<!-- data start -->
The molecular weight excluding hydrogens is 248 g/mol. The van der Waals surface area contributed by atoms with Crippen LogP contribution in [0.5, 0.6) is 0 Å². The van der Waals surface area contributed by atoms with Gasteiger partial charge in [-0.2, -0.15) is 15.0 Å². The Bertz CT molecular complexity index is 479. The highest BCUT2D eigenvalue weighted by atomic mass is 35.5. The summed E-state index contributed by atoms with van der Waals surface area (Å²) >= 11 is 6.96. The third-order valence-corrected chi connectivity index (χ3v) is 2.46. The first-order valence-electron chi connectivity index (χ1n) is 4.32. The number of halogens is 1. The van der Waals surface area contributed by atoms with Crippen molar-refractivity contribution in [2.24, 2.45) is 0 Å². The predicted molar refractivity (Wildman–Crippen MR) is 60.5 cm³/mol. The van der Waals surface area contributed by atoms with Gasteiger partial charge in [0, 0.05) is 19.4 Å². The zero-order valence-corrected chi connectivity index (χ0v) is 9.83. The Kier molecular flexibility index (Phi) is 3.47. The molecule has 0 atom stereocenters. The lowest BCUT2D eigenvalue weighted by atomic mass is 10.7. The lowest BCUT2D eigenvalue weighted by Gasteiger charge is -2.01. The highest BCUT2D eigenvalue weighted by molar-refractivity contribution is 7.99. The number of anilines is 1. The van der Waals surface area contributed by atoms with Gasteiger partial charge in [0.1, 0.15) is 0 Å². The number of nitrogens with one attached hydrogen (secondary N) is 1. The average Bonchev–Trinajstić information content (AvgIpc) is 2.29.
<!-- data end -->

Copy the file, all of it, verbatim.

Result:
The molecular weight excluding hydrogens is 248 g/mol. The van der Waals surface area contributed by atoms with Crippen LogP contribution in [0.5, 0.6) is 0 Å². The van der Waals surface area contributed by atoms with Gasteiger partial charge in [-0.2, -0.15) is 15.0 Å². The Bertz CT molecular complexity index is 479. The highest BCUT2D eigenvalue weighted by atomic mass is 35.5. The summed E-state index contributed by atoms with van der Waals surface area (Å²) >= 11 is 6.96. The third-order valence-corrected chi connectivity index (χ3v) is 2.46. The first-order valence-electron chi connectivity index (χ1n) is 4.32. The number of halogens is 1. The van der Waals surface area contributed by atoms with Crippen molar-refractivity contribution in [2.24, 2.45) is 0 Å². The predicted molar refractivity (Wildman–Crippen MR) is 60.5 cm³/mol. The van der Waals surface area contributed by atoms with Gasteiger partial charge in [0, 0.05) is 19.4 Å². The zero-order valence-corrected chi connectivity index (χ0v) is 9.83. The Kier molecular flexibility index (Phi) is 3.47. The molecule has 0 atom stereocenters. The lowest BCUT2D eigenvalue weighted by atomic mass is 10.7. The lowest BCUT2D eigenvalue weighted by Gasteiger charge is -2.01. The highest BCUT2D eigenvalue weighted by molar-refractivity contribution is 7.99. The number of anilines is 1. The van der Waals surface area contributed by atoms with Gasteiger partial charge in [0.1, 0.15) is 0 Å². The number of nitrogens with one attached hydrogen (secondary N) is 1. The average Bonchev–Trinajstić information content (AvgIpc) is 2.29.